Chancellor Malatras and Stony Brook University President McInnis Announce Partnership with SUNY Upstate Medical University to Launch Pooled Surveillance Testing for COVID-19

September 24, 2020

Stony Brook to Test 5200 Students, Faculty, and Staff Each Week

Testing Expansion Follows FDA Approval of Groundbreaking Saliva Swab Test Developed at Upstate Medical

Photos from Chancellor Malatras’ Visit to Stony Brook and Farmingdale Available Here

Stony Brook, NY – State University of New York Chancellor Jim Malatras and Stony Brook University President Maurie McInnis today announced that Stony Brook will expand its weekly testing capacity for students, faculty, and staff by partnering with SUNY Upstate Medical University to launch pooled surveillance testing for COVID-19. By adding testing for commuter students taking classes on campus to the weekly testing already in place for resident students, a total of 5200 students will be tested each week, allowing the University to enhance monitoring, pinpoint the presence of the virus in asymptomatic individuals, prevent outbreaks, and remain open through this unprecedented time. Pooled surveillance testing will begin Monday.

"Stony Brook's current COVID-19 case count remains low as a result of its successful surveillance testing and strong compliance with public health guidance, and is adding to their testing capacity by proactively implementing Upstate Medical's in-house pooled surveillance testing program, which allows us to more quickly detect the presence of the virus and respond with increased urgency and precision," said Chancellor Malatras. "Routine testing, strict safety enforcement, and data transparency make up our three-pronged approach for batting back the virus. Based on their low case count, and on today's meetings with President McInnis, her leadership team, faculty, and students—it is clear Stony Brook is successfully doing all three. I urge them to keep up the great work. I must also thank Upstate Medical Interim President Mantosh Dewan and his team of brilliant researchers whose breakthroughs have increased our testing capacity exponentially."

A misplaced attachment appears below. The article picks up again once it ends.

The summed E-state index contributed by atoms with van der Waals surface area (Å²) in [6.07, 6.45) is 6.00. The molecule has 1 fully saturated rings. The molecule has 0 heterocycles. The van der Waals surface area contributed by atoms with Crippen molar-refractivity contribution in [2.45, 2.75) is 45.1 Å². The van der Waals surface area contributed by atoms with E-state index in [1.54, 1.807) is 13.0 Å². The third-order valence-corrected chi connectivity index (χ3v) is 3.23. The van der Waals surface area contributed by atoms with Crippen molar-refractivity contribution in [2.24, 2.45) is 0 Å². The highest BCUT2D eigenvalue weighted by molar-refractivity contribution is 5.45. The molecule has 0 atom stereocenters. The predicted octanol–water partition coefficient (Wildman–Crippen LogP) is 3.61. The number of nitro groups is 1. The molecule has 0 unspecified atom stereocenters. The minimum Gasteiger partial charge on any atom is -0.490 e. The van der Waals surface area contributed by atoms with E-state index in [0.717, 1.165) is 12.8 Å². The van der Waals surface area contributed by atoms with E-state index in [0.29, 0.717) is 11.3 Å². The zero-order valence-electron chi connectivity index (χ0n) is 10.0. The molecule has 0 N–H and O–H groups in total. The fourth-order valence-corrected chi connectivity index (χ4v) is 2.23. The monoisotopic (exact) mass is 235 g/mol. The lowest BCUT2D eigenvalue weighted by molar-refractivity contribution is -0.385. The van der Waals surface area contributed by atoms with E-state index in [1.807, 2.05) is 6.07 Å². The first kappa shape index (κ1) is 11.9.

On Wednesday, Governor Andrew Cuomo and Chancellor Malatras announced FDA approval for an individual saliva swab test developed by Upstate Medical and Quadrant Biosciences. By combining this groundbreaking individual saliva swab test with Upstate Medical's state-approved pooled testing protocol, SUNY can now process 120,000 test samples per week in a single lab.

Access to this nation-leading testing regimen gives other SUNY institutions the ability to ramp up and accelerate their on-campus testing. SUNY has administered nearly 98,000 COVID-19 tests since the beginning of the fall semester with a positive rate of 0.77 percent. As testing continues to widen, that positivity rate continues to drop. Over the last five days, 0.35 percent of tests done system-wide came back positive.

Chancellor Malatras announced the launching of in-house pooled surveillance testing during a visit to the Stony Brook campus earlier today. He met with President McInnis and her leadership team, faculty, and students to review the impact of consistent testing and applauded the compliance of students following COVID-19 safety guidelines.

His swing through Long Island also included a stop at Farmingdale State College, where he met with President John S. Nader to check on the status of testing and safety compliance. Farmingdale currently has two active COVID-19 cases on campus. Since the semester began, the college has conducted more than 600 tests with just six positives. The majority of Farmingdale students are engaged in 100 percent distance learning this semester.

Stony Brook University President McInnis said, "The entire Stony Brook community is grateful for the Chancellor's and Governor's leadership, enabling us to substantially increase our weekly testing for students. I'm pleased that Chancellor Malatras had the opportunity to recognize members of the University community, especially our students, for their responsible action and compliance with public health guidance. The campus remains safely open, five weeks into the semester, thanks to their commitment."